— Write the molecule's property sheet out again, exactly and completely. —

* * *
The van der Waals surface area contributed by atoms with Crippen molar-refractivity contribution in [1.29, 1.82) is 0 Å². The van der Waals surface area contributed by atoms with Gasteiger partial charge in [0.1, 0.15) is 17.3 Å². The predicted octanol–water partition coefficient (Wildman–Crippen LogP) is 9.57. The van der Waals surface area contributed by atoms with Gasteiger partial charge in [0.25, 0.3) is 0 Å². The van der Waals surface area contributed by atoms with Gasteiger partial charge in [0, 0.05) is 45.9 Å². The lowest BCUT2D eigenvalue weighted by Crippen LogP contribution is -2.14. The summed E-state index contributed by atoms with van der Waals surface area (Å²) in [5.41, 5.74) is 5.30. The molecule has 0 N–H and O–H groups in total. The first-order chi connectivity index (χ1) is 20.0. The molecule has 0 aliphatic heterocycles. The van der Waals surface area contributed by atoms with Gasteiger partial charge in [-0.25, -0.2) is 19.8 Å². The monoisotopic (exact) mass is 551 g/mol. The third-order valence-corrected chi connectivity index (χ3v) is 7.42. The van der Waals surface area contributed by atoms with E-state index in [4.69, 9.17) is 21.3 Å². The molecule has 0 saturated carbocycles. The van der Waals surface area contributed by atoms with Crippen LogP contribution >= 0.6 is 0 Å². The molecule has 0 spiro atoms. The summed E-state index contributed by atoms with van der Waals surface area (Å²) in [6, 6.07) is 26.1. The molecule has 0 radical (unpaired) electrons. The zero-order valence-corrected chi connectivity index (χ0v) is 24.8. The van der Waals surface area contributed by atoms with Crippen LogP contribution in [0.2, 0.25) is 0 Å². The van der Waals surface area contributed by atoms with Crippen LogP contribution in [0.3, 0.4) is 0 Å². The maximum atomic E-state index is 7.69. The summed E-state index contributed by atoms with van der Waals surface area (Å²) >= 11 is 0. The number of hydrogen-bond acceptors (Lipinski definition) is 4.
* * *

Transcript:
The van der Waals surface area contributed by atoms with Crippen molar-refractivity contribution in [1.29, 1.82) is 0 Å². The van der Waals surface area contributed by atoms with Gasteiger partial charge in [0.1, 0.15) is 17.3 Å². The predicted octanol–water partition coefficient (Wildman–Crippen LogP) is 9.57. The van der Waals surface area contributed by atoms with Gasteiger partial charge in [0.25, 0.3) is 0 Å². The van der Waals surface area contributed by atoms with Gasteiger partial charge in [0, 0.05) is 45.9 Å². The lowest BCUT2D eigenvalue weighted by Crippen LogP contribution is -2.14. The summed E-state index contributed by atoms with van der Waals surface area (Å²) in [5.41, 5.74) is 5.30. The molecule has 0 N–H and O–H groups in total. The first-order chi connectivity index (χ1) is 20.0. The molecule has 0 aliphatic heterocycles. The van der Waals surface area contributed by atoms with Gasteiger partial charge in [-0.25, -0.2) is 19.8 Å². The monoisotopic (exact) mass is 551 g/mol. The third-order valence-corrected chi connectivity index (χ3v) is 7.42. The van der Waals surface area contributed by atoms with E-state index in [4.69, 9.17) is 21.3 Å². The molecule has 0 saturated carbocycles. The van der Waals surface area contributed by atoms with Crippen LogP contribution >= 0.6 is 0 Å². The molecule has 0 spiro atoms. The summed E-state index contributed by atoms with van der Waals surface area (Å²) in [6, 6.07) is 26.1. The molecule has 0 radical (unpaired) electrons. The zero-order valence-corrected chi connectivity index (χ0v) is 24.8. The van der Waals surface area contributed by atoms with Crippen LogP contribution in [0.2, 0.25) is 0 Å². The van der Waals surface area contributed by atoms with Crippen LogP contribution in [0.3, 0.4) is 0 Å². The maximum atomic E-state index is 7.69. The summed E-state index contributed by atoms with van der Waals surface area (Å²) >= 11 is 0. The number of hydrogen-bond acceptors (Lipinski definition) is 4.